2. Study billboards. A major rule to billboard writing, of course, is that you  have less than three seconds to get your message across to passing vehicles. I suggest studying billboards because of this. They’re the leanest messaging medium when they are executed smartly. Before you stick your knife into it, remember that your call to action will likely take up half your allotted messaging space. It’s like the starch portion of your meal: filling yet nutritionally important.

3. Read poetry. I may have a particular affinity for this creative medium since I have a master’s in poetry, but working in this genre taught me to choose the best, most refined words for expression and effect. In particular, I’d suggest Emily Dickinson for her crafty simplicity. Metaphor at its chewiest.

4. Ask for the recipe. Brand managers know the clients likely more than you will as the writer on a campaign, especially if you’re not part of important strategic planning. Of course it’s always valuable to have the ad writer at certain planning meetings with clients, it’s not always possible and is often an unfortunate oversight. If you ask for the key message “recipe,” whether it’s notes from a meeting or a quick huddle with the brand strategist, knowing the ingredients that became part of the overall recipe will provide you with great context as you begin to cook down the messaging.

5. Let it simmer. But don’t overcook. There’s a reason the Italians cook their pasta al dente. Al dente pasta is always firmer, tastier and chewier than overcooked noodles. Knowing when your message is ready for consumption comes with practice. Simply by working in different media will teach you when your writing has reached the right consistency.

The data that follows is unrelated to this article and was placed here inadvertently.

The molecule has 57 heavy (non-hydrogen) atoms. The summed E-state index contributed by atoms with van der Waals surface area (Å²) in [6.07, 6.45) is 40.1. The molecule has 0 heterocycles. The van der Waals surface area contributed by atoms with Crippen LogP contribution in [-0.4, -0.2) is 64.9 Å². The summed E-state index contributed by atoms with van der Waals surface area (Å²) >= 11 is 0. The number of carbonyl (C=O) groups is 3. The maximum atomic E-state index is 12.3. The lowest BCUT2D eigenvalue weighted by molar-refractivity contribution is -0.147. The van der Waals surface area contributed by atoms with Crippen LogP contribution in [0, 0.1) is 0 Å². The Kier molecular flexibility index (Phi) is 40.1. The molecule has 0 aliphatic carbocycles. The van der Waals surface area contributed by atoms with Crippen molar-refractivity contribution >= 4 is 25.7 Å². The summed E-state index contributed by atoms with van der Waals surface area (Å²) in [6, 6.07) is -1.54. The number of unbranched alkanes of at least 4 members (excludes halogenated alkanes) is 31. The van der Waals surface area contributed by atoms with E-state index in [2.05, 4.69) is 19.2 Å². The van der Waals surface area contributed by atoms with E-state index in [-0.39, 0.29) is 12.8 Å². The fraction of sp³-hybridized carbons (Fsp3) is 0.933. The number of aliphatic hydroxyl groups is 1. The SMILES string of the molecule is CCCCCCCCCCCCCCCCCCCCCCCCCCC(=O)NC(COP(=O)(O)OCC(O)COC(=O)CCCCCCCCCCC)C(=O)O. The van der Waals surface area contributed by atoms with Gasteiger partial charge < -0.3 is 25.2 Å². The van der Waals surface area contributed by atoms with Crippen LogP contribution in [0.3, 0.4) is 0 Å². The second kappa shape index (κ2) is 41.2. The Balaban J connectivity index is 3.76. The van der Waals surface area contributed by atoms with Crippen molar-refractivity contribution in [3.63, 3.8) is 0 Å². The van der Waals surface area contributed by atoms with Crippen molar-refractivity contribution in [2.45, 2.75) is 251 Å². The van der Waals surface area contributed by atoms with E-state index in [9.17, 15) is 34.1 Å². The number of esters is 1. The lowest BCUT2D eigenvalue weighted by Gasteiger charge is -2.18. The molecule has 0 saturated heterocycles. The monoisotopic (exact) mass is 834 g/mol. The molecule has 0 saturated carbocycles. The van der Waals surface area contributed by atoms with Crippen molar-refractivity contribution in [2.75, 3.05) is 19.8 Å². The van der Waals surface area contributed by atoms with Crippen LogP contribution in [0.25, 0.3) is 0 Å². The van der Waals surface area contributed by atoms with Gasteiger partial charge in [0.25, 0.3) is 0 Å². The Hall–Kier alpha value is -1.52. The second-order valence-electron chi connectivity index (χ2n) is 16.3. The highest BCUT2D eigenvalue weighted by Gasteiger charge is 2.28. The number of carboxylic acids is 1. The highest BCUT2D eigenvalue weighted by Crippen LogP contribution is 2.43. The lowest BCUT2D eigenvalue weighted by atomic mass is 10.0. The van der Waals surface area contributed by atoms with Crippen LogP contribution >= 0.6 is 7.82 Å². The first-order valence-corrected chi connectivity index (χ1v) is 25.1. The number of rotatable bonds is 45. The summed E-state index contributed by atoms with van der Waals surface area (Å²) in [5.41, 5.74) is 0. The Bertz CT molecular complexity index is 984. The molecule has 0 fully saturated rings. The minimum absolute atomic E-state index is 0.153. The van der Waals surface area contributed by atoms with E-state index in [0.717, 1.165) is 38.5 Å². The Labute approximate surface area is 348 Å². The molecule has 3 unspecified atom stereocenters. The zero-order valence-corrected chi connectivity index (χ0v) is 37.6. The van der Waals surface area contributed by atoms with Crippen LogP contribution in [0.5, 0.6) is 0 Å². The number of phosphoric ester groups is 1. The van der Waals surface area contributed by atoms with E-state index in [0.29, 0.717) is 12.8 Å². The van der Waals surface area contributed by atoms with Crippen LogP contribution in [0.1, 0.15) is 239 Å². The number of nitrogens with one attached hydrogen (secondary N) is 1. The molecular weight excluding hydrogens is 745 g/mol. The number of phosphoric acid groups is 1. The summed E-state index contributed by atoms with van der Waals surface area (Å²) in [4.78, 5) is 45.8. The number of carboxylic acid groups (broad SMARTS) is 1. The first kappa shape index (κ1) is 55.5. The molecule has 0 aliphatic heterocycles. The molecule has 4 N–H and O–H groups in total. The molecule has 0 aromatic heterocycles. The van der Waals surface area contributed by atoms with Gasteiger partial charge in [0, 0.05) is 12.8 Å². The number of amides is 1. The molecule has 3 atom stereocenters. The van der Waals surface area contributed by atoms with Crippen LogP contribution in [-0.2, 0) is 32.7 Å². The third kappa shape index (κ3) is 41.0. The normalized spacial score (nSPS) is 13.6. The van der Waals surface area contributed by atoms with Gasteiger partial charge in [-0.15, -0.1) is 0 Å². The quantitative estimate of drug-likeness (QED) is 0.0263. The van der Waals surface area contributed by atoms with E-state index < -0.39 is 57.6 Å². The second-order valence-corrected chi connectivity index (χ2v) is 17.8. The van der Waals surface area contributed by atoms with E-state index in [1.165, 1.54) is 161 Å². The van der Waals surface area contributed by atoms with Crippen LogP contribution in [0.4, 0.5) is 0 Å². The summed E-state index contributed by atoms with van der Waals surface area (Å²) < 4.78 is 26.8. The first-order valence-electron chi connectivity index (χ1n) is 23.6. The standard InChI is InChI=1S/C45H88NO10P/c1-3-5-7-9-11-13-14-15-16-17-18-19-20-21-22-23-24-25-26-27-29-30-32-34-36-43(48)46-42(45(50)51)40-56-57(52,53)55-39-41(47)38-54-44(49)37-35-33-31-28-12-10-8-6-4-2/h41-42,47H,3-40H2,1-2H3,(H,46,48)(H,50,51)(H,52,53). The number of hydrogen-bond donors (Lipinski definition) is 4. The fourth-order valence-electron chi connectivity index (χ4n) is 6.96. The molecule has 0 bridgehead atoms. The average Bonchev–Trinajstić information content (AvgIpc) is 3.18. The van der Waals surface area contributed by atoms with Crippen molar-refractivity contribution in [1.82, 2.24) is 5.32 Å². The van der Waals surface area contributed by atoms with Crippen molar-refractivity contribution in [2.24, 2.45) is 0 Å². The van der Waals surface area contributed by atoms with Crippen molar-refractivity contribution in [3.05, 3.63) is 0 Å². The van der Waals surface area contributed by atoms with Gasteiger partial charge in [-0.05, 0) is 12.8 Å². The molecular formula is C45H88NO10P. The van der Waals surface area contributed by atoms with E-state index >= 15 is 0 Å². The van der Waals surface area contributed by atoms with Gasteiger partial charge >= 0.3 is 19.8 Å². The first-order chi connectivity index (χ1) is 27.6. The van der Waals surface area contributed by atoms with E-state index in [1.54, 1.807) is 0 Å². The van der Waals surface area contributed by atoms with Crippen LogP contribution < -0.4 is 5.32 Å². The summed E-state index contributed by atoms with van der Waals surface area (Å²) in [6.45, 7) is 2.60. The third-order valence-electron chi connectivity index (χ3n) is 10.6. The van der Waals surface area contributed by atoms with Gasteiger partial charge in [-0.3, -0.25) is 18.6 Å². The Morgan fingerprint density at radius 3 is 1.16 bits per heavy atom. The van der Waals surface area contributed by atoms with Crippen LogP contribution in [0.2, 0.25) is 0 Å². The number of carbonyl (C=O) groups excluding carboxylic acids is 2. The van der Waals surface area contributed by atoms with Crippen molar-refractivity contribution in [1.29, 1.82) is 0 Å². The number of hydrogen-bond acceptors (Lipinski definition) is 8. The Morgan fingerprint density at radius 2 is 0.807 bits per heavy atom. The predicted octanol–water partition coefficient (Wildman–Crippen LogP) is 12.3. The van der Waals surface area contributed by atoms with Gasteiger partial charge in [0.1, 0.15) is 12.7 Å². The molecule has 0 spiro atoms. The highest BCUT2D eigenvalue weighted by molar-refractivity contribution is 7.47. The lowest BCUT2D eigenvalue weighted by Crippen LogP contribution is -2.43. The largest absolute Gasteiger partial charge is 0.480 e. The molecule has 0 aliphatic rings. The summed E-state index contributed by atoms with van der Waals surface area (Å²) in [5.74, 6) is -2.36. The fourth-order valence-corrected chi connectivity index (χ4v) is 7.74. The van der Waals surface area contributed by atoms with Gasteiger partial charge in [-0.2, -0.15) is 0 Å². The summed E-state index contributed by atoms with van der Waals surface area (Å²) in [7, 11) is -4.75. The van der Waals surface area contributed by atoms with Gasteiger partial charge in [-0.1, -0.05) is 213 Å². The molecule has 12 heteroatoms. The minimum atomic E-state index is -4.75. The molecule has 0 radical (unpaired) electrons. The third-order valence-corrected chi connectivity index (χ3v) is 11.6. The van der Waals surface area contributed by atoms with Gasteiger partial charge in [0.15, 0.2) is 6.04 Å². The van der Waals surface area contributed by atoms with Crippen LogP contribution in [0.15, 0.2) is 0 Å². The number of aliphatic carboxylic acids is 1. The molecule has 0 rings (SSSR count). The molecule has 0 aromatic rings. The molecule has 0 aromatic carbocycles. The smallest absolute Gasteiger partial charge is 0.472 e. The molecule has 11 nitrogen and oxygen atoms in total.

Of course, a lot of the rules seem a little obvious once you chew on them for a while. But isn’t that the goal of learning how to KISS? Just like kissing in real life: the first one is always awkward and you’re not sure you’re doing it right. But after a little practice, it begins to feel natural and oh so tasty!

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Sleepiphanies and Writemares

Last night around two in the morning, I woke up with a gazillion writing ideas funneling through my semi-conscious mind. Creative ideas. The kind that I hadn’t had in a long time. I thought up several blog post topics, fodder for a short story and even a few lines for a new mediocre poem.